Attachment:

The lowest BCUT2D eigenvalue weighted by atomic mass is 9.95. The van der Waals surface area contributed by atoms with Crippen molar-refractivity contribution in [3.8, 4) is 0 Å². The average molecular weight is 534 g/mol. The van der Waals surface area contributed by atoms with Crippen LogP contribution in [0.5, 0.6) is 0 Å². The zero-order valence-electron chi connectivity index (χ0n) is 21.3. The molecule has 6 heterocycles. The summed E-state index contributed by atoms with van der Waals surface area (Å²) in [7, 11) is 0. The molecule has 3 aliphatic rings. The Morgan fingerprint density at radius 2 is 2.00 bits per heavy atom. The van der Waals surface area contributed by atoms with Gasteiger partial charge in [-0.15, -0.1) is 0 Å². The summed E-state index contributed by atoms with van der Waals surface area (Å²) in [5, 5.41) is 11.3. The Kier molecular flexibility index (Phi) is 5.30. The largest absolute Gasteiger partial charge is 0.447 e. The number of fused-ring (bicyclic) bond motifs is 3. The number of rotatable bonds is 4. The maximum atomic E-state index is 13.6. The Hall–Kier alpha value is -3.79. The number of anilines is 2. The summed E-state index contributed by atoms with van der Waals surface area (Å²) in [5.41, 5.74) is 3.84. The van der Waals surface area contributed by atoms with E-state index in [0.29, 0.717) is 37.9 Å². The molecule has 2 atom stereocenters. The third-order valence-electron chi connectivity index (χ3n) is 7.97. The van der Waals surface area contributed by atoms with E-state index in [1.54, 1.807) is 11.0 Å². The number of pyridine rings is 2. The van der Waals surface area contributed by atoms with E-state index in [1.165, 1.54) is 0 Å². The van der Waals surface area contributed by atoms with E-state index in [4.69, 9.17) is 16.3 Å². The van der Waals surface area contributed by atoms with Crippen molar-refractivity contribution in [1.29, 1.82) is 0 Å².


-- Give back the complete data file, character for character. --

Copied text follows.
The lowest BCUT2D eigenvalue weighted by atomic mass is 9.95. The van der Waals surface area contributed by atoms with Crippen molar-refractivity contribution in [3.8, 4) is 0 Å². The average molecular weight is 534 g/mol. The van der Waals surface area contributed by atoms with Crippen LogP contribution in [0.5, 0.6) is 0 Å². The zero-order valence-electron chi connectivity index (χ0n) is 21.3. The molecule has 6 heterocycles. The summed E-state index contributed by atoms with van der Waals surface area (Å²) in [7, 11) is 0. The molecule has 3 aliphatic rings. The Morgan fingerprint density at radius 2 is 2.00 bits per heavy atom. The van der Waals surface area contributed by atoms with Gasteiger partial charge in [-0.15, -0.1) is 0 Å². The summed E-state index contributed by atoms with van der Waals surface area (Å²) in [5, 5.41) is 11.3. The Kier molecular flexibility index (Phi) is 5.30. The largest absolute Gasteiger partial charge is 0.447 e. The number of fused-ring (bicyclic) bond motifs is 3. The number of rotatable bonds is 4. The maximum atomic E-state index is 13.6. The Hall–Kier alpha value is -3.79. The number of anilines is 2. The summed E-state index contributed by atoms with van der Waals surface area (Å²) in [5.41, 5.74) is 3.84. The van der Waals surface area contributed by atoms with E-state index in [0.29, 0.717) is 37.9 Å². The molecule has 2 atom stereocenters. The third-order valence-electron chi connectivity index (χ3n) is 7.97. The van der Waals surface area contributed by atoms with E-state index in [1.54, 1.807) is 11.0 Å². The number of pyridine rings is 2. The van der Waals surface area contributed by atoms with E-state index in [1.165, 1.54) is 0 Å². The van der Waals surface area contributed by atoms with E-state index in [4.69, 9.17) is 16.3 Å². The van der Waals surface area contributed by atoms with Crippen molar-refractivity contribution in [1.29, 1.82) is 0 Å².